?aid that It w?s thought Inadvis
able to Impose higher rate? on tbe |
larger Income? for the following
"First, men of such large Income?
do not expend them on living ex
pense?, but use them In expanding
their buaine??.
"Second, If the taxes are too high.
men having these large Income?
will Invest them In tax-free bonds
anil thereby escapo taxation alta
getii, r.
?'Third, they would dump their j
securities on the market tf the j
taxes were made oppressive an!
thereby unstabilize the market.''
Mr. Kitchin explained at Icngtii
the committei/s action in decidin,
thnt Hie President. Supreme Court
Jjstices atr.l other I'rtieral an-J
State ?.(Tlcltiis ?lio.'d i*y incorno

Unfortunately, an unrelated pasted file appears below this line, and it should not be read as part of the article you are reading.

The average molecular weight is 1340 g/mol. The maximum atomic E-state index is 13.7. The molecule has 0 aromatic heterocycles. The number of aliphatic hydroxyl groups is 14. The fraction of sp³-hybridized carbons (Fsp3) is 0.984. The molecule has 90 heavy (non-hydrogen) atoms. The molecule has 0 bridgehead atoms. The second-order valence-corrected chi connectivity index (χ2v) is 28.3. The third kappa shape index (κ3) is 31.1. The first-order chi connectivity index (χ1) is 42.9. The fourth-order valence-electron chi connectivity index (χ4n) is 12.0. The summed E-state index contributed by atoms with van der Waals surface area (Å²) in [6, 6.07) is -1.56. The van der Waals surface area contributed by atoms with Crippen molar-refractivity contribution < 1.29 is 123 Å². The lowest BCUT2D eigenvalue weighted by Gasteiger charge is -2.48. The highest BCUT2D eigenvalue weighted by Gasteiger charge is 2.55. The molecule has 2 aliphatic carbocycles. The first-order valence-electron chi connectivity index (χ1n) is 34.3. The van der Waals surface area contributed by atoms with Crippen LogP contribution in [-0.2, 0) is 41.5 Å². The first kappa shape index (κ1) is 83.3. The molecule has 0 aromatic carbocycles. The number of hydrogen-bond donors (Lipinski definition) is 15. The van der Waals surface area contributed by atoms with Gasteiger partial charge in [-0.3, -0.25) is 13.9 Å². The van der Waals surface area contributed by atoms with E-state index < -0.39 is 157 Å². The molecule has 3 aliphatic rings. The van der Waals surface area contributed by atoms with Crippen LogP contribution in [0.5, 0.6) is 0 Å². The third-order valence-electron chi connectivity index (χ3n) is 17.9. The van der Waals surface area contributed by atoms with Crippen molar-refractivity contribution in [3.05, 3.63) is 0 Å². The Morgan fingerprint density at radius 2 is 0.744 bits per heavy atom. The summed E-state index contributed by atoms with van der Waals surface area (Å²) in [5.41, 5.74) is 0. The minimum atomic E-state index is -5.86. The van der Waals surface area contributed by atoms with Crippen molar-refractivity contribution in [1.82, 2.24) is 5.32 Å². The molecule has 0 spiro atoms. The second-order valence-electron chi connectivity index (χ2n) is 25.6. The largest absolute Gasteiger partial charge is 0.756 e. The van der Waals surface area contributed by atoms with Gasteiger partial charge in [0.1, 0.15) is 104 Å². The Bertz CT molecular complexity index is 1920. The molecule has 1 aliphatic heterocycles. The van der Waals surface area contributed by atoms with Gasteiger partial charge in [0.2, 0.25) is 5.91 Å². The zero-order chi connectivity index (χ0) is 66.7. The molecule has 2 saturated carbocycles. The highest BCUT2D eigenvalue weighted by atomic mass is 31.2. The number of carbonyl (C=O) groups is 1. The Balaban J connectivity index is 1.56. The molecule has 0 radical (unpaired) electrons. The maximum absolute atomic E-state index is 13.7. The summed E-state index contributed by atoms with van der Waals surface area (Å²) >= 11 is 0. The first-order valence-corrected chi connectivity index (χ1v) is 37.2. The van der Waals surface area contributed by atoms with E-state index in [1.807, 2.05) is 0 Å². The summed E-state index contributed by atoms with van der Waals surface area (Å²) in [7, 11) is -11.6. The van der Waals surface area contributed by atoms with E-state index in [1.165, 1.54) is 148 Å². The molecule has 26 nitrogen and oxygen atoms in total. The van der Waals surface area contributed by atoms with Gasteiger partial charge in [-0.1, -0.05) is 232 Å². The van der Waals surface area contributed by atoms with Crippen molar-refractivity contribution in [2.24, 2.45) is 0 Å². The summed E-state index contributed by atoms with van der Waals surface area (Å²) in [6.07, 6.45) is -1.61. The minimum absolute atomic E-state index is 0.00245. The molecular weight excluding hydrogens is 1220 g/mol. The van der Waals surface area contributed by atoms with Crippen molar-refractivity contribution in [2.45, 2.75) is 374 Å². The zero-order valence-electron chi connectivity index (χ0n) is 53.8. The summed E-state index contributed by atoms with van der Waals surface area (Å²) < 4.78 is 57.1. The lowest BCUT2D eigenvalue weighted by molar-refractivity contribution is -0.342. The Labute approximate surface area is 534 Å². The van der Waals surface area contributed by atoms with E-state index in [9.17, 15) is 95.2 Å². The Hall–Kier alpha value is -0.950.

tax. He ?aid that, although the
Constittuion prohibit? any diminu
tion of the ?alarles of these offi
I ciale durine; their term or office, a
? majority of the members believed
I ?.hat an i:icome tax would not bo
a diminution.
<'omp.irl?n? of Flgnrra.
"Tliir, bill ral?es twice a? much
annual rev?tue as ;'i:s or any other
natlon ever alternated to produce,"
Mr. Kitchen ?aid. "It |? more than
three times the total of lion-!? issu.-d
and taxes levied by the Federal gov
ernment during the civil v.ar. ami
$2,500,000.000 more than the total cost
of that war. I ftn?ly r?.jteve that uic
bill wil! ral=e the f ill eniount nce,v^?
without ruining husince? or embar
rassing a siiiRle individual.
"I want every taxpayer to know
that evv y tax Ite pays 1? soins '"te
our treasury to help save the exis
tence of thia government ?led to prcT
serve his liberties and his Misino?*.
The man not willinc. to contribute.to
auch a c.tuse Is not a patriot. It I?
not enough to say he is ?Tallin?: to do
hi? bit. The titat? ha? come when
? every man must be willing to do hi?
Growing Hairtu Manifested in Com